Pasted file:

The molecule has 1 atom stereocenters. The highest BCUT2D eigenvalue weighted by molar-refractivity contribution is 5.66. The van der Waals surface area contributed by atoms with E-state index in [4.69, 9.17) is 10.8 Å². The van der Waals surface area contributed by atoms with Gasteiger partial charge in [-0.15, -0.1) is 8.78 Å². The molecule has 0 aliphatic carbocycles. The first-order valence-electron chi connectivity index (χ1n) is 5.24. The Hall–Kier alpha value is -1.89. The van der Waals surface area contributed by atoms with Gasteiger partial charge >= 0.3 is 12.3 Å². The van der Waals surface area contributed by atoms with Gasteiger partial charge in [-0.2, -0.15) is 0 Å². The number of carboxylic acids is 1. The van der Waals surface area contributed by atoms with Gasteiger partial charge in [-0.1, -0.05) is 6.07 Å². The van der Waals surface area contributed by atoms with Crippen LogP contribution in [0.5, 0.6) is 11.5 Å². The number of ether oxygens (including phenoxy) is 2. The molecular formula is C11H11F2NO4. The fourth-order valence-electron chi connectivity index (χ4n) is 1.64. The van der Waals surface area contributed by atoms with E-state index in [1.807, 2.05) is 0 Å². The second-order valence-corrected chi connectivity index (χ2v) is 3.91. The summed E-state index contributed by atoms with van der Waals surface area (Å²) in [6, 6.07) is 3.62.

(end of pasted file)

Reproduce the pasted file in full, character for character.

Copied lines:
The molecule has 1 atom stereocenters. The highest BCUT2D eigenvalue weighted by molar-refractivity contribution is 5.66. The van der Waals surface area contributed by atoms with E-state index in [4.69, 9.17) is 10.8 Å². The van der Waals surface area contributed by atoms with Gasteiger partial charge in [-0.15, -0.1) is 8.78 Å². The molecule has 0 aliphatic carbocycles. The first-order valence-electron chi connectivity index (χ1n) is 5.24. The Hall–Kier alpha value is -1.89. The van der Waals surface area contributed by atoms with Gasteiger partial charge >= 0.3 is 12.3 Å². The van der Waals surface area contributed by atoms with Gasteiger partial charge in [-0.2, -0.15) is 0 Å². The number of carboxylic acids is 1. The van der Waals surface area contributed by atoms with Gasteiger partial charge in [-0.1, -0.05) is 6.07 Å². The van der Waals surface area contributed by atoms with Crippen LogP contribution in [0.5, 0.6) is 11.5 Å². The number of ether oxygens (including phenoxy) is 2. The molecular formula is C11H11F2NO4. The fourth-order valence-electron chi connectivity index (χ4n) is 1.64. The van der Waals surface area contributed by atoms with E-state index in [1.807, 2.05) is 0 Å². The second-order valence-corrected chi connectivity index (χ2v) is 3.91. The summed E-state index contributed by atoms with van der Waals surface area (Å²) in [6, 6.07) is 3.62.